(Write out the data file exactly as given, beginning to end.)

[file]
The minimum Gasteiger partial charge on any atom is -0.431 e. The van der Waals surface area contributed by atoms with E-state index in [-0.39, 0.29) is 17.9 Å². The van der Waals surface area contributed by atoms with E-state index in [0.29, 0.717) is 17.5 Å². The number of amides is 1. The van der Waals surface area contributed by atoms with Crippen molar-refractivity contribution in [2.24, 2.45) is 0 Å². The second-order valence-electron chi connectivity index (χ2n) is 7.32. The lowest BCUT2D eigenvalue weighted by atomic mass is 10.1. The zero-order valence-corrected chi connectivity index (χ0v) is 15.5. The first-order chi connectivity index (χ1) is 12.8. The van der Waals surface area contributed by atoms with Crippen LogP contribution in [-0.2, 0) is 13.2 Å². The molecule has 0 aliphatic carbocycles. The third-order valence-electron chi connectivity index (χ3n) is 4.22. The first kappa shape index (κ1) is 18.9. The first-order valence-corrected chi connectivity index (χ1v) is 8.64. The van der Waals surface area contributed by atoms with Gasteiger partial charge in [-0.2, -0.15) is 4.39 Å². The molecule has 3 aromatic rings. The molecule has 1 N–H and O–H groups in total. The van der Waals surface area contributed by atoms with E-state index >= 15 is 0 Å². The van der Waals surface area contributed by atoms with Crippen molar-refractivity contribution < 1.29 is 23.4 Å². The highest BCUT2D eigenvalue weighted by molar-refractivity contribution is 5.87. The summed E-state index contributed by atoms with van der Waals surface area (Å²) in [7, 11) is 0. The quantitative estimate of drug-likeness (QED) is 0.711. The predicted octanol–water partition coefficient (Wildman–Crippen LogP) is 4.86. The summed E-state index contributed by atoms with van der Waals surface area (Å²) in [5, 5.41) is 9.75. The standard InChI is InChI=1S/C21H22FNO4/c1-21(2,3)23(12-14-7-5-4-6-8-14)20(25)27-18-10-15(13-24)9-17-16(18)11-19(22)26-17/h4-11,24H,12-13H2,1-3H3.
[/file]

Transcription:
The minimum Gasteiger partial charge on any atom is -0.431 e. The van der Waals surface area contributed by atoms with E-state index in [-0.39, 0.29) is 17.9 Å². The van der Waals surface area contributed by atoms with E-state index in [0.29, 0.717) is 17.5 Å². The number of amides is 1. The van der Waals surface area contributed by atoms with Crippen molar-refractivity contribution in [2.24, 2.45) is 0 Å². The second-order valence-electron chi connectivity index (χ2n) is 7.32. The lowest BCUT2D eigenvalue weighted by atomic mass is 10.1. The zero-order valence-corrected chi connectivity index (χ0v) is 15.5. The first-order chi connectivity index (χ1) is 12.8. The van der Waals surface area contributed by atoms with Crippen LogP contribution in [-0.2, 0) is 13.2 Å². The molecule has 0 aliphatic carbocycles. The third-order valence-electron chi connectivity index (χ3n) is 4.22. The first kappa shape index (κ1) is 18.9. The first-order valence-corrected chi connectivity index (χ1v) is 8.64. The van der Waals surface area contributed by atoms with Gasteiger partial charge in [-0.2, -0.15) is 4.39 Å². The molecule has 3 aromatic rings. The molecule has 1 N–H and O–H groups in total. The van der Waals surface area contributed by atoms with E-state index >= 15 is 0 Å². The van der Waals surface area contributed by atoms with Crippen molar-refractivity contribution < 1.29 is 23.4 Å². The highest BCUT2D eigenvalue weighted by molar-refractivity contribution is 5.87. The summed E-state index contributed by atoms with van der Waals surface area (Å²) in [7, 11) is 0. The quantitative estimate of drug-likeness (QED) is 0.711. The predicted octanol–water partition coefficient (Wildman–Crippen LogP) is 4.86. The summed E-state index contributed by atoms with van der Waals surface area (Å²) in [5, 5.41) is 9.75. The standard InChI is InChI=1S/C21H22FNO4/c1-21(2,3)23(12-14-7-5-4-6-8-14)20(25)27-18-10-15(13-24)9-17-16(18)11-19(22)26-17/h4-11,24H,12-13H2,1-3H3.